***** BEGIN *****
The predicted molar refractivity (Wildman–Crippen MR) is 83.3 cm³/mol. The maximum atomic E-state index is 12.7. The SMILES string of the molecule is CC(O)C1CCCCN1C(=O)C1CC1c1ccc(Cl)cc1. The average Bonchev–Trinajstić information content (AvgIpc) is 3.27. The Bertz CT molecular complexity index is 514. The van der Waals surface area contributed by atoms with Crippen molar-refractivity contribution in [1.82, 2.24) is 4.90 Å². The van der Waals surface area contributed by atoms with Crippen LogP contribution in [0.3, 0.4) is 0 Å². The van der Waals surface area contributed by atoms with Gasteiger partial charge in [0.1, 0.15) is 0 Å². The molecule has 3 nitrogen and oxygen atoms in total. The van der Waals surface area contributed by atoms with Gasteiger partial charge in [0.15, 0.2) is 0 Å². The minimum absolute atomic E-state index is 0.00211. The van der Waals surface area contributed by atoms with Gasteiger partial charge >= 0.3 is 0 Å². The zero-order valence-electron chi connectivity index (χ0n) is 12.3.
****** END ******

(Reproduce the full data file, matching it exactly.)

The predicted molar refractivity (Wildman–Crippen MR) is 83.3 cm³/mol. The maximum atomic E-state index is 12.7. The SMILES string of the molecule is CC(O)C1CCCCN1C(=O)C1CC1c1ccc(Cl)cc1. The average Bonchev–Trinajstić information content (AvgIpc) is 3.27. The Bertz CT molecular complexity index is 514. The van der Waals surface area contributed by atoms with Crippen molar-refractivity contribution in [1.82, 2.24) is 4.90 Å². The van der Waals surface area contributed by atoms with Crippen LogP contribution in [0.3, 0.4) is 0 Å². The van der Waals surface area contributed by atoms with Gasteiger partial charge in [0.1, 0.15) is 0 Å². The molecule has 3 nitrogen and oxygen atoms in total. The van der Waals surface area contributed by atoms with Gasteiger partial charge in [0.15, 0.2) is 0 Å². The minimum absolute atomic E-state index is 0.00211. The van der Waals surface area contributed by atoms with Gasteiger partial charge >= 0.3 is 0 Å². The zero-order valence-electron chi connectivity index (χ0n) is 12.3.